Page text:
House candidate Frank's zoning win ruffles feathers
State party leaders see Democrat Stacy Frank as one of their best hopes of wresting the District 57 state House seat away from Republicans. Faye Culp is term-limited out of the seat.
But Thursday, Frank faced dozens of angry people from her own South Tampa neighborhood in the City Council chambers. They turned out to fight Frank's application for a permit to install a 150-foot cell phone tower in South Tampa. Two neighborhood associations voted unanimously to oppose the project. But Frank's company, F&L Towers, emerged victorious by a 4-3 vote.
Frank already has a history of irritating parents who object to her company's work putting cell towers on school property.
"She's seeking to represent the people from these homeowners associations," said Lisa Williams, a South Tampa Democrat and one of the most ardent anti-cell-tower activists. "These are her voters."
Williams says Frank's continued work for cell towers despite opposition of people who would live near them shows she doesn't care about her constituents.
"She's not doing this for the people of the community," Williams said. "She's doing this for her pocketbook and her business."
Tampa City Council will honor Louis Miller
Even as reports emerged about problems with Louis Miller's leadership at Tampa International Airport, the Tampa City Council voted Thursday to give him a commendation in April.
Miller resigned abruptly on Wednesday after 14 years on the job in the wake of increased scrutiny by the Hillsborough County Aviation Authority.
Council Chairman Tom Scott, who previously served on the authority, made the motion for the honor. "I found him to be nothing more than a professional and a gentleman," Scott said. "We're really losing a great leader." Said council member Charlie Miranda: "I'm sorry to see an individual of that trustworthiness, something that is lacking in today's society to some degree, make the decision to leave." Council member Linda Saul-Sena offered this praise: "Mr. Miller made public art a priority and we're proud of that."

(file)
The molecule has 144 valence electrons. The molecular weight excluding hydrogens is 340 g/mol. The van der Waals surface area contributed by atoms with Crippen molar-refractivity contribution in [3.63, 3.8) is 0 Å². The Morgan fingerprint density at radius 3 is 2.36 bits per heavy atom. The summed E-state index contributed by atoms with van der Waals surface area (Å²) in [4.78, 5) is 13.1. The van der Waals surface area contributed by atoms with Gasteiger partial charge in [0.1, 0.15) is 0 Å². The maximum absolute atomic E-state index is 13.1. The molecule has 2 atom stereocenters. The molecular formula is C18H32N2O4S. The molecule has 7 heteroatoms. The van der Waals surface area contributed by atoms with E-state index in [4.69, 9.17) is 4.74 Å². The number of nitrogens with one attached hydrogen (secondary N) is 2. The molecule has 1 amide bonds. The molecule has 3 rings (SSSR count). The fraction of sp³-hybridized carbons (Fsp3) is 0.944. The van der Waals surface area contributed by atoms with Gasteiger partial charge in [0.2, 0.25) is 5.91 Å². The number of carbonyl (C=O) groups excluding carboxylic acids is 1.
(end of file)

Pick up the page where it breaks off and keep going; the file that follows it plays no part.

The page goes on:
Miller's wife, Cyndy Miller, is Tampa's director of growth management and development. She sent an e-mail Thursday to city employees saying she had no plans to leave her job and expected to continue her work through the end of the year and into 2011.
Burgin has another District 56 challenger
Republican Rachel Burgin, who's seeking re-election to the District 56 state House seat, has another challenger. Democrat David Chalela, a Tampa lawyer who specializes in foreclosure defense, has filed to run for the post. Chalela, a 38-year-old Air Force veteran who moved to Tampa from Pasco County in 2006 when he opened his law office, said his top priorities are the unemployment and foreclosure crises and alternative energy. The three, he says, are tied together: Unemployment leads to foreclosure, and investing in alternative energies like solar and tidal power will help create jobs to curb foreclosures.
Chalela will face Lewis Laricchia in the Democratic primary.
Burgin so far has one Republican challenger, dentist Marc Johnson. But former state Rep. Sandy Murman, also a Republican, is weighing her options. She ran a poll to test her chances against Burgin.
"It was very favorable towards me," Murman said, but she added she's not sure she wants to buck the party and run against a Republican incumbent. She also said she has reservations about representing a gerrymandered district that she could be drawn out of if a constitutional amendment on redistricting passes.
Does that mean Murman, who in recent years has been busy with development of the Children's Museum set to open this year in downtown Tampa, will jump into the District 1 Hillsborough County Commission race? That's the seat Tampa City Council member John Dingfelder, a Democrat, is seeking. Murman said she'll make a decision this week.
Janet Zink, Times staff writer